Inouye, a sergeant when the 442nd landed in Europe, was promoted to first lieutenant as the nisei unit moved through Italy, then France, then back to Italy in the waning days of the war.
In northern Italy in April 1945 as the war in Europe was coming to an end, Inouye moved his platoon against German troops near San Terenzo. Inouye crawled up a slope and tossed two hand grenades into a German machine-gun nest. He stood up with his tommy gun and raked a second machine-gun nest before being shot in the stomach. But he kept charging until his right arm was hit by an enemy rifle grenade and shattered.
“I looked at it, stunned and disbelieving. It dangled there by a few bloody shreds of tissue, my grenade still clenched in a fist that suddenly didn’t belong to me anymore,” Inouye wrote in his 1967 autobiography, “Journey to Washington,” written with Lawrence Elliott.
Inouye wrote that he pried the grenade out of his right hand and threw it at the German gunman, who was killed by the explosion. He continued firing his gun until he was shot in the right leg and knocked down the hillside. Badly wounded, he ordered his men to keep attacking and they took the ridge from the enemy.
He was discharged as a captain and nominated for the Medal of Honor, the nation’s highest military award, but instead received the Distinguished Service Cross and the Purple Heart with oak leaf cluster to go along with a Bronze Star. President Bill Clinton belatedly recognized Inouye and 21 other Asian-American veterans in 2000 with the Medal of Honor.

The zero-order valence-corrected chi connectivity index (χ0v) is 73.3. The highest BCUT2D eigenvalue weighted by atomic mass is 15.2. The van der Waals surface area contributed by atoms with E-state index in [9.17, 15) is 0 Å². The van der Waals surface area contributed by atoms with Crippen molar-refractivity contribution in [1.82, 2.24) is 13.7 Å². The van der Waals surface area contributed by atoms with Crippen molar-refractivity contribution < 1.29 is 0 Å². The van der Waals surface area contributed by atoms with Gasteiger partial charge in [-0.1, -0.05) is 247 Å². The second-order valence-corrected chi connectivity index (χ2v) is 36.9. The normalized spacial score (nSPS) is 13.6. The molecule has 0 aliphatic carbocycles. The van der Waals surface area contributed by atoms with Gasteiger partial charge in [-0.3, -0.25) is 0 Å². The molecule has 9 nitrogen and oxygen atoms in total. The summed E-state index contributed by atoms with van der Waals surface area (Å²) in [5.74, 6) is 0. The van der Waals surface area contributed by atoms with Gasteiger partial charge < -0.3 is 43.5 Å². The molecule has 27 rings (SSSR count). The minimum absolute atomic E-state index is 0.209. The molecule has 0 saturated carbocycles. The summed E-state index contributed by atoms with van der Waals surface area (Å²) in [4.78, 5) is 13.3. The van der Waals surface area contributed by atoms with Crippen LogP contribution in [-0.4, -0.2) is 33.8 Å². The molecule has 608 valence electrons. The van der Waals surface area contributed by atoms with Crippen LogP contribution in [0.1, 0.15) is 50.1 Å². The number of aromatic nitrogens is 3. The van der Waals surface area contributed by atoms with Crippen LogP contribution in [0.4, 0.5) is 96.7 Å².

Inouye had multiple operations to treat his wounds and spent nearly two years in rehabilitation on the mainland to learn how to function without his right arm. He was fitted for a prosthetic arm, but it never felt comfortable so he stopped using it.
On his return to Hawaii, his dreams of a medical career over, Inouye enrolled in pre-law classes at UH under the GI Bill with an eye toward politics. He met Margaret Shinobu Awamura, a UH speech instructor, and on their second date asked her to marry him. After UH, Inouye went to law school at George Washington University.
Inouye returned to Hawaii and became a disciple of Democrat John Burns, a former Honolulu police captain who stood up for the rights of Japanese-Americans during the war. Burns, who would later become governor, was an advocate for workers and civil rights and saw the political value of linking the union movement with the struggles of emerging Japanese-Americans. It was Burns who urged Inouye to run for the Territorial House in 1954.
Inouye won and the Democratic takeover of the Legislature in 1954 became a pivotal moment in Hawaii history, leading to more than a half-century of nearly unbroken party rule. He was elected to the Territorial Senate in 1958, and Hawaii became the 50th state a year later. Inouye then ran and won a seat in the U.S. House of Representatives.
In 1962 at age 38, he handily defeated Benjamin Dillingham, a Republican from one of the state’s most prominent families, to become a U.S. senator.
Inouye had close ties with Lyndon B. Johnson, and when the Texas Democrat became president in 1963 after the assassination of John F. Kennedy, the two were allies on the major issues of the day, most notably supporting the war in Vietnam and Johnson’s “Great Society” fight against poverty and racial injustice.
At the 1968 Democratic National Convention in Chicago, Inouye gave the convention’s keynote address. He recognized the racial and social upheaval in the inner cities and the anger of the anti-war movement but warned against the temptation to cut down establishment institutions.
“This is my country,” he said. “Many of us have fought hard to say that. Many are struggling today from Harlem to Da Nang that they may say it with conviction.”